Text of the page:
Schools as Consumerist Gulags

The Chicago Tribune reported the other day that a local 12-year old won a car for perfect school attendance in the past year. Aside from the absurdity of giving a car to someone not old enough to get into a PG-13 movie, there’s also the insanity of rewarding students for simply showing up, not only with cars, but also with iPods, computers, and other game show prizes. But it’s also the logical extension of an increasingly commercialized school culture, with students as captives programmed to be better consumers and contestants, not better or more educated citizens.

Chris Whittle began the process in earnest with Channel One, the program that gave schools new media equipment in exchange for forcing their students to watch commercial-laden “news” programs at the beginning of each day. The schools, starved for the equipment, thankfully agreed, figuring that a few minutes of Lucky Charms wouldn’t hurt. But it turned out to be the camel’s nose under the tent: Now we have schools (including colleges, making the line of continuity complete) with exclusive contracts with Pepsi or Coke, scoreboards funded by companies, and big ads and electronic boards in hallways extolling the “virtues” of this or that product.

More insidiously, some textbooks have begun using Oreos and other products as part of math and other exercises. Students, surrounded constantly by importunities to buy outside of school, are now constantly bombarded with similar messages in a space that should be safe from mind control, the kind that knows you have to “reach ’em young” to create brand loyalty. As a result, no matter what schools are actually teaching, they’ve also become accomplices in the drive to turn students into pure consumers and celebratory narcissists.

So what’s wrong with giving a kid, even a 12-year old, a car (or anything else for that matter) for loving school enough to come every single day? Isn’t that what we want kids to do? Well, yes and no. In the first place, CPS statistics show that school attendance is already at 91%, so how is this prize going to make a difference? Secondly, although the young lady is a good student, isn’t it likely she went to school on several days when she wasn’t feeling well, thereby putting others at risk? How do we know if she didn’t send other kids home with a cough, destroying their dreams of a car for themselves? Third, if a reward must be awarded, shouldn’t it fit the effort, just as the punishment should fit the crime? A gift certificate, maybe, or, if you want to spend the money anyway, what about something that doesn’t depreciate the minute it’s possessed, like, oh, a college scholarship fund? Not glamorous, and definitely not what consumers want to see.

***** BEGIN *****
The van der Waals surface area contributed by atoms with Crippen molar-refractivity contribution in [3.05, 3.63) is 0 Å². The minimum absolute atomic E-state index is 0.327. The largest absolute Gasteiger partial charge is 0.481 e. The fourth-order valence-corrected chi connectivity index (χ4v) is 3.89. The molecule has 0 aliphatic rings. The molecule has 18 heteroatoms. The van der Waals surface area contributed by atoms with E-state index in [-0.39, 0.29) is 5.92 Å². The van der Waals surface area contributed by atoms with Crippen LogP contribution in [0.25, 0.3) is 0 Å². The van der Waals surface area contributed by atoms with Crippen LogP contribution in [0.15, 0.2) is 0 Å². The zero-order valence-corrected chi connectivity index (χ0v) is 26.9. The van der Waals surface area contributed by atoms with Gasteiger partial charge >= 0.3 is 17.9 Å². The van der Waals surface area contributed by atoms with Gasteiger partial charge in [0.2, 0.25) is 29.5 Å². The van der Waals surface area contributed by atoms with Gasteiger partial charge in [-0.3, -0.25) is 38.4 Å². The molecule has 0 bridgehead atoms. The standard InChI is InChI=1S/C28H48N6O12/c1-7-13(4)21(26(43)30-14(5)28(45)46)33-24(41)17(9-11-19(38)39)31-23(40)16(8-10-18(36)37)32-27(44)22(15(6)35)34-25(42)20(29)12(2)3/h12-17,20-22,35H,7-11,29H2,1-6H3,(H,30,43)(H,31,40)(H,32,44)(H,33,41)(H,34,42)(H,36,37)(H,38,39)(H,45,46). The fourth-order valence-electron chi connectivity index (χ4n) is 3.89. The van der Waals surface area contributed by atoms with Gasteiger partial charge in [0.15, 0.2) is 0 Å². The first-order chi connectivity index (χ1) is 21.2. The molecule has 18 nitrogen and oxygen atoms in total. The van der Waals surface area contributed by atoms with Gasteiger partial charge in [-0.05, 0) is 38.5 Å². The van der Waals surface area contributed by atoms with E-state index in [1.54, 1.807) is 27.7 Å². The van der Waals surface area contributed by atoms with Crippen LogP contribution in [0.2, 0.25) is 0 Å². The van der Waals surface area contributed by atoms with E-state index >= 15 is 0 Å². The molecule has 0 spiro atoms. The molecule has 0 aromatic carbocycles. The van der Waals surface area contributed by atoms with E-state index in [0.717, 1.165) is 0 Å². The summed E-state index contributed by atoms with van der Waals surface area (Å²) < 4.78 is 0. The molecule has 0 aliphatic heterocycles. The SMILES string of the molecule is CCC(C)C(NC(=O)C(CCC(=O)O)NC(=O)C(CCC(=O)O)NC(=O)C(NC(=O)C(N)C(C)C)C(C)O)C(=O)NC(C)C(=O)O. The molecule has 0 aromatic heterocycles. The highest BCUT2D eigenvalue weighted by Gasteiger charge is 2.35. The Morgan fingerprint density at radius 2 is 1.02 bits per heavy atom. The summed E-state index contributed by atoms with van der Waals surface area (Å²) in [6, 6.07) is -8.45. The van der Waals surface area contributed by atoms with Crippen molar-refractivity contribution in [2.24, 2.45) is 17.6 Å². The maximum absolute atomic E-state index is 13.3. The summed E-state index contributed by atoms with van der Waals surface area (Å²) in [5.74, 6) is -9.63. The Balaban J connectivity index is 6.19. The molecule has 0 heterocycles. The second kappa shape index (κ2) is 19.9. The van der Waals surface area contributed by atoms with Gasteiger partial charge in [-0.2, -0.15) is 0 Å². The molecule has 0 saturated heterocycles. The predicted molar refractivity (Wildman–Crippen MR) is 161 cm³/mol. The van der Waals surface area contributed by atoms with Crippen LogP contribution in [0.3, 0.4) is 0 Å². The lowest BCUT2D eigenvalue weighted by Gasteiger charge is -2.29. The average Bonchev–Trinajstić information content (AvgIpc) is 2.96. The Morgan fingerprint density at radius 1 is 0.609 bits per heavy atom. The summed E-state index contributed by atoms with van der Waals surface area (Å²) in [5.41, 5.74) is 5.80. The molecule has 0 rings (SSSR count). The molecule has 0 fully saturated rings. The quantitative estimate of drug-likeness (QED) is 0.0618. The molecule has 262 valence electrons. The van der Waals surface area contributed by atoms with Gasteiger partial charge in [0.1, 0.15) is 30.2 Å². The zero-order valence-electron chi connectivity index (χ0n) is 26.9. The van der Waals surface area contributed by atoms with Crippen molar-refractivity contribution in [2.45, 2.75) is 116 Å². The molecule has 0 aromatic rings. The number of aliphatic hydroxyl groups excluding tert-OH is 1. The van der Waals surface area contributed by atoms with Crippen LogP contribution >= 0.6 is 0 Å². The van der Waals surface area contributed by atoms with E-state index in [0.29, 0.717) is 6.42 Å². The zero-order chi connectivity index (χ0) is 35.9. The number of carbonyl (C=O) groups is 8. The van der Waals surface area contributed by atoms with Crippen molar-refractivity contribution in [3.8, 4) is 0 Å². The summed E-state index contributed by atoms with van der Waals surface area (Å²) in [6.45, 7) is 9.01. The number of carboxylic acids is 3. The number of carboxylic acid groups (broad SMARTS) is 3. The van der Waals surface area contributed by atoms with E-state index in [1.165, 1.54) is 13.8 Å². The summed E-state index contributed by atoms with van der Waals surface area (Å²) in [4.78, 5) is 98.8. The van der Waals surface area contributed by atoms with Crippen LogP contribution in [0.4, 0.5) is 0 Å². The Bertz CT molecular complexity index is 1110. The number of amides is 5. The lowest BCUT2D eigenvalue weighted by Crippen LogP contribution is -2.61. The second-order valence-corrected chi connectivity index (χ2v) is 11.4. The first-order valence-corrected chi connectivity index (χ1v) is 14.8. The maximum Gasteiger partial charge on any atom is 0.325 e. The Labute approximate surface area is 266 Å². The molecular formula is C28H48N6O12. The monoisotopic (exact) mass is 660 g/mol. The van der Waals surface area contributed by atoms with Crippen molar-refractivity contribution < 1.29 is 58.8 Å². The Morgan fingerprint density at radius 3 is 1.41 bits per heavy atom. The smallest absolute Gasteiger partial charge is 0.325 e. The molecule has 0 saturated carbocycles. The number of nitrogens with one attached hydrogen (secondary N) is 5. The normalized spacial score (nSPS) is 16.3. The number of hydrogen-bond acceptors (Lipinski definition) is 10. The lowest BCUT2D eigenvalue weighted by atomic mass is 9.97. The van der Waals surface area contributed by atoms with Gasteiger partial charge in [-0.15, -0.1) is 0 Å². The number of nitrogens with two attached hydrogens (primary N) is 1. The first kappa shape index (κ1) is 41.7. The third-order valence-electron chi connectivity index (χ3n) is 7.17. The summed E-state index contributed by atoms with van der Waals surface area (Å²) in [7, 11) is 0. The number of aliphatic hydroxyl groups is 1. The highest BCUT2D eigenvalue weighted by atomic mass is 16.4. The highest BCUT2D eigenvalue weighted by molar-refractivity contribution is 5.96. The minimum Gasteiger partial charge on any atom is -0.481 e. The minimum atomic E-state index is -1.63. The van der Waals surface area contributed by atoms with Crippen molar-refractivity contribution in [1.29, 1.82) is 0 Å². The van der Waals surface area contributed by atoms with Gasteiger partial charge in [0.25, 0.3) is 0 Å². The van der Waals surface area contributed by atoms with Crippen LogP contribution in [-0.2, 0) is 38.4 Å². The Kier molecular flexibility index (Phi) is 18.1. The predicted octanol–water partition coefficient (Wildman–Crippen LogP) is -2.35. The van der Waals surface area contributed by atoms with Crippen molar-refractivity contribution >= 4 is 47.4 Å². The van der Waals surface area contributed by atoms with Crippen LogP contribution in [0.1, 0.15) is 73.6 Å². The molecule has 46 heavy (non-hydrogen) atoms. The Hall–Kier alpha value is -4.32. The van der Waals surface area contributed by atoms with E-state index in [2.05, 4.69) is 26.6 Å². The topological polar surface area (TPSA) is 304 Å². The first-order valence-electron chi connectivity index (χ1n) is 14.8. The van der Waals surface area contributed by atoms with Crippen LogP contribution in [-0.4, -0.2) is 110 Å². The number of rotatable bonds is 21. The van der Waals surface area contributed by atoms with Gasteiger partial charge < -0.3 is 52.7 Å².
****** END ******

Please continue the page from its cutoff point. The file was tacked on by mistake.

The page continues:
Finally and perhaps most destructive, though, is the way that a prize like this ends up chipping away at the behavior it’s designed to reward. In his book Punished by Rewards, Alfie Kohn makes a persuasive case against rewards far less odious than a car for perfect attendance. He writes, “A reward, by definition, is a desired object or event made conditional on having fulfilled some criterion: only if you do this will you get that.” So there is an element of coercion even as the reward is presented. Furthermore, rewards can evolve into an inversion of their intent: Students end up saying, “I won’t come to school regularly UNLESS I get a car/vacation/ iPod” and so on. The actual value of coming to school and doing well is overshadowed by the prize and what should be most important–the trip–becomes just an impediment to getting the prize.

Kohn writes that “Rewards are not actually solutions at all; they are gimmicks, shortcuts, quick fixes that mask problems and ignore reasons. They never look below the surface.” Later, he writes, “Our objective is not really to succeed at the task at all (in the sense of doing it well); it is to succeed at obtaining the reward.” So giving a kid a car or a vacation or an iPod doesn’t really have any short or long term value except to glorify consumption at the expense of education. Going to school becomes simply the obstacle to a reward, not a reward in itself. Turning them into contestants won’t make them good students or good citizens; it will simply test their ingenuity as they try to figure out how to get the most reward for the least effort. (This is not a criticism of students; it’s something we all have the capacity for.) Summarizing his chapter “The Trouble with Carrots,” Kohn writes: “Do rewards motivate people? Absolutely. They motivate people to get rewards.”

After a lifetime of imprisonment in a system that is no longer truly publicly supported but instead is “sponsored” by corporate interests, can we wonder why our children come out of the system focused on easy acquisition and endless consumption instead of rational choice and intelligent participation? When even colleges and universities have adopted “branding” as a way to make themselves heard, we can’t be too surprised that traditional avenues of civic participation and community loyalty have fallen by the wayside. When we’re taught to love a car or a shampoo more than another person, is it any wonder that those released from their long indoctrination have trouble making friends in person or creating fulfilling lives? Unless they have something to buy or consume, there’s no other reason for being, is there?